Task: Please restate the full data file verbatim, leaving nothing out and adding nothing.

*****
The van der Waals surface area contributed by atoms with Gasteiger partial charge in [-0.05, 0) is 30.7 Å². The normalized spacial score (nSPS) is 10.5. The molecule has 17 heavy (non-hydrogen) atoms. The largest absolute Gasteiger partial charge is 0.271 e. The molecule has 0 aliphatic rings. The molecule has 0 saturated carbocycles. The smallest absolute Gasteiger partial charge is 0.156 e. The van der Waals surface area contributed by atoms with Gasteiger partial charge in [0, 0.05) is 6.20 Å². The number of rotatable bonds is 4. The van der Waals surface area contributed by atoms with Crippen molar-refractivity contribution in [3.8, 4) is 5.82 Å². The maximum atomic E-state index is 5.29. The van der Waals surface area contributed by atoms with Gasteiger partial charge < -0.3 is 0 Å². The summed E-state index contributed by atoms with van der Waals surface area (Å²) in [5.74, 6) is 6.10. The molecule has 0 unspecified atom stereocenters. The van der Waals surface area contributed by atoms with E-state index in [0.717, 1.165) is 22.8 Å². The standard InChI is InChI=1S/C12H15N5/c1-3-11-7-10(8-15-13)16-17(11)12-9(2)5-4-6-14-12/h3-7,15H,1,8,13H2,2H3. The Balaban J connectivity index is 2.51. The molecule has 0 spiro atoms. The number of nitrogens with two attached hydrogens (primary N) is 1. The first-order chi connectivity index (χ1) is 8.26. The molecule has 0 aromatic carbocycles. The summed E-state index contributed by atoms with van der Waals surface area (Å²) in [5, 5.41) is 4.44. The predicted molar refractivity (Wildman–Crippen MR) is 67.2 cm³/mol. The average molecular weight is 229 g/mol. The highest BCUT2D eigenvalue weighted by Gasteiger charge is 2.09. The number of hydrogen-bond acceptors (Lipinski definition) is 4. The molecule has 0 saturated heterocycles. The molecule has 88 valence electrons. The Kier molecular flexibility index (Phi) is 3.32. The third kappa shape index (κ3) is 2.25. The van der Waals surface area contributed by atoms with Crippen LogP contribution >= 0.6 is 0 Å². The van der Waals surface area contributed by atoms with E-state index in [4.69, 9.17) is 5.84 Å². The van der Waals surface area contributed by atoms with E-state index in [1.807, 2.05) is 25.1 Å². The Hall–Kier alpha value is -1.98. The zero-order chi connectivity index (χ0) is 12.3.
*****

The van der Waals surface area contributed by atoms with Gasteiger partial charge in [-0.05, 0) is 30.7 Å². The normalized spacial score (nSPS) is 10.5. The molecule has 17 heavy (non-hydrogen) atoms. The largest absolute Gasteiger partial charge is 0.271 e. The molecule has 0 aliphatic rings. The molecule has 0 saturated carbocycles. The smallest absolute Gasteiger partial charge is 0.156 e. The van der Waals surface area contributed by atoms with Gasteiger partial charge in [0, 0.05) is 6.20 Å². The number of rotatable bonds is 4. The van der Waals surface area contributed by atoms with Crippen molar-refractivity contribution in [3.8, 4) is 5.82 Å². The maximum atomic E-state index is 5.29. The van der Waals surface area contributed by atoms with Gasteiger partial charge < -0.3 is 0 Å². The summed E-state index contributed by atoms with van der Waals surface area (Å²) in [5.74, 6) is 6.10. The molecule has 0 unspecified atom stereocenters. The van der Waals surface area contributed by atoms with E-state index in [0.717, 1.165) is 22.8 Å². The standard InChI is InChI=1S/C12H15N5/c1-3-11-7-10(8-15-13)16-17(11)12-9(2)5-4-6-14-12/h3-7,15H,1,8,13H2,2H3. The Balaban J connectivity index is 2.51. The molecule has 0 spiro atoms. The number of nitrogens with two attached hydrogens (primary N) is 1. The first-order chi connectivity index (χ1) is 8.26. The molecule has 0 aromatic carbocycles. The summed E-state index contributed by atoms with van der Waals surface area (Å²) in [5, 5.41) is 4.44. The predicted molar refractivity (Wildman–Crippen MR) is 67.2 cm³/mol. The average molecular weight is 229 g/mol. The highest BCUT2D eigenvalue weighted by Gasteiger charge is 2.09. The number of hydrogen-bond acceptors (Lipinski definition) is 4. The molecule has 0 saturated heterocycles. The molecule has 88 valence electrons. The Kier molecular flexibility index (Phi) is 3.32. The third kappa shape index (κ3) is 2.25. The van der Waals surface area contributed by atoms with Crippen LogP contribution >= 0.6 is 0 Å². The van der Waals surface area contributed by atoms with E-state index in [4.69, 9.17) is 5.84 Å². The van der Waals surface area contributed by atoms with E-state index in [1.807, 2.05) is 25.1 Å². The Hall–Kier alpha value is -1.98. The zero-order chi connectivity index (χ0) is 12.3.